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January 22, 2019

Tracking the Rosenbergs Was About Catching Spies, Not About Suppressing Dissent




(p. 18) In writing about the events and the back story surrounding the espionage case of Julius and Ethel Rosenberg, Howard Blum, a contributing editor at Vanity Fair, seems at first glance to be going over well-trod territory. But "In the Enemy's House" is not a mere rehash. Instead, it is an account of the two men who were principally responsible for tracking down the Rosenbergs: Robert Lamphere, an F.B.I. counterintelligence agent, and Meredith Gardner, the most experienced and able code-breaker working for the United States government.


. . .


Blum's book is especially valuable in rebutting the dwindling few who still believe the Rosenberg case was about the government seeking to curb the civil liberties of dissenters. Suppression of dissent, Blum demonstrates, was the furthest thing from the two men's minds.



For the full review, see:

Ronald Radosh. "Catching the Rosenbergs." The New York Times Book Review (Sunday, April 15, 2018): 18.

(Note: ellipsis added.)

(Note: the online version of the review has the date April 10, 2018, and has the title "In This True-Life Spy Story, It's America vs. Russia, the Early Years.")


The book under review, is:

Blum, Howard. In the Enemy's House: The Secret Saga of the FBI Agent and the Code Breaker Who Caught the Russian Spies. New York: Harper, 2018.






January 21, 2019

"Advanced" Russian Robot Praised on Russian Government TV Had Human Inside




(p. A11) MOSCOW -- Russian state television hailed it as "one of the most advanced robots," showing a tall, white android dancing clumsily to a catchy tune. It seemed so human.

There was a good reason:It was just a man in a robot costume.

In the television report, the robot, called Boris, spoke slowly with a very synthetic voice.

"I know mathematics well, but I also want to know how to draw and write music!" Boris said in a report broadcast on Tuesday [December 11, 2018] by the state-owned Rossiya-24 news channel. His eyes flashed mysteriously.

Boris danced in front of a crowd of children, who had gathered at a youth forum designed to help them choose their future professions.

"It is quite possible one of them could dedicate their lives to robotics," the journalist Arseny Kondratiev said in his report. "At the forum, they had the opportunity to see one of the most advanced robots."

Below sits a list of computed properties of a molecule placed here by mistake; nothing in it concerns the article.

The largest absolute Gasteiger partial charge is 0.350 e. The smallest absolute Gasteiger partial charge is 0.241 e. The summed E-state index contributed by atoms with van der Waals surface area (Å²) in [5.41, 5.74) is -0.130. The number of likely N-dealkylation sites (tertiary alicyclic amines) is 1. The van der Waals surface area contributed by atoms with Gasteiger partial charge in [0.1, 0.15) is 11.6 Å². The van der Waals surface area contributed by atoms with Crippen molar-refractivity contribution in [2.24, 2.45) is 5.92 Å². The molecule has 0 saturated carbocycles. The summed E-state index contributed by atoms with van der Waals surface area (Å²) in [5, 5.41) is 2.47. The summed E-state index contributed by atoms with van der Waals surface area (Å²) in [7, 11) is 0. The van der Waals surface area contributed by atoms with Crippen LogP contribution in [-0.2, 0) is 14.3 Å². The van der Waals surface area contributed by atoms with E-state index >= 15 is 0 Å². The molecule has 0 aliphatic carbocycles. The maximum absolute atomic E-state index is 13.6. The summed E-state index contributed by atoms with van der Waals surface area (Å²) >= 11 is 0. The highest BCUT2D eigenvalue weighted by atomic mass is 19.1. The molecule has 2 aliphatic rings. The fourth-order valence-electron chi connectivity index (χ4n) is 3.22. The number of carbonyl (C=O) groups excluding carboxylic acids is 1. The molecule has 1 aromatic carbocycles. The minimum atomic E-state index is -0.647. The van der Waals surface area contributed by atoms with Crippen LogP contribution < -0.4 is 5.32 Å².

For the full story, see:


Ivan Nechepurenko. "'Look, Kids: It's a Robot. But Wait! It's Alive!." The New York Times (Friday, Dec. 14, 2018): A11.

(Note: bracketed date added.)

(Note: the online version of the story has the date Dec. 13, 2018, and has the title "A Talking, Dancing Robot? No, It Was Just a Man in a Suit.")






January 20, 2019

Labor Market Polarization in Cities




WagesAndPopDensityGraph2019-01-13.pngSource of graph: online version of the NYT article quoted and cited below.




I attended David Autor's lecture at the early-January American Economic Association (AEA) meetings, that is discussed in the passages quoted below. It was an interesting, and sometimes almost exciting lecture. More than once he said something like: 'now here's something I wouldn't have believed before 72 hours ago when we got these results.'

But it seemed very much a work in progress. In his lecture he accepts the polarization of the labor market has a current fact, even in cities. ("Polarization" roughly implies that high-level and low-level jobs are fine, but mid-level jobs are disappearing.)

In a 2015 paper, that I like very much, Autor argued that polarization is a temporary phenomenon that he did not expect to last. This 2015 paper was not mentioned in his Ely Lecture at the AEA.




(p. B1) "People have lamented, 'Well, all these areas that lost manufacturing, why don't those workers just get up and go somewhere else?'" said Mr. Autor, who looked at wage data from the census and American Community Survey and recently presented the findings at the annual meeting of the American Economic Association. "It's just not at all obvious what that place is. It's less obvious to me now than it was a month ago."

Mr. Autor attributes the declining urban wage premium in this chart to the disappearance of "middle-skill jobs" in production but also in clerical, administrative and sales work. Many of these jobs have gone overseas. Others have been automated out of existence.

This kind of work, he argues, was historically clustered in cities (meaning the entire labor market around cities, within commuting zones). And because of that, workers with limited (p. B5) skills could find better opportunities by moving there.

Now, the urban jobs available to people with no college education -- as servers, cleaners, security guards, home health aides -- are basically the same kind as those available in smaller towns and rural communities.



For the full commentary, see:

Emily Badger and Quoctrung Bui. "The Upshot; Opportunity in Cities Falls to the Educated." The New York Times (Saturday, Jan. 12, 2019): B1 & B5.

(Note: the online version of the commentary has the date Jan. 11, 2019, and has the title "The Upshot; What if Cities Are No Longer the Land of Opportunity for Low-Skilled Workers?")


Autor's 2015 paper, that I praise above, is:

Autor, David H. "Why Are There Still So Many Jobs? The History and Future of Workplace Automation." Journal of Economic Perspectives 29, no. 3 (Summer 2015): 3-30.






January 19, 2019

Apple Watch Would Make a Small Firm's Day, but Is Only a Ding for Apple




(p. B5) Do not pity Timothy D. Cook. He has made hundreds of millions of dollars as Apple's chief executive. He is regarded as one of business's best bosses, and runs a company with a beloved brand and $130 billion in cash.


. . .


Whatever he does, Mr. Cook faces enormous expectations. It takes a lot to fuel growth at a company that had $265.6 billion in revenue in its last fiscal year.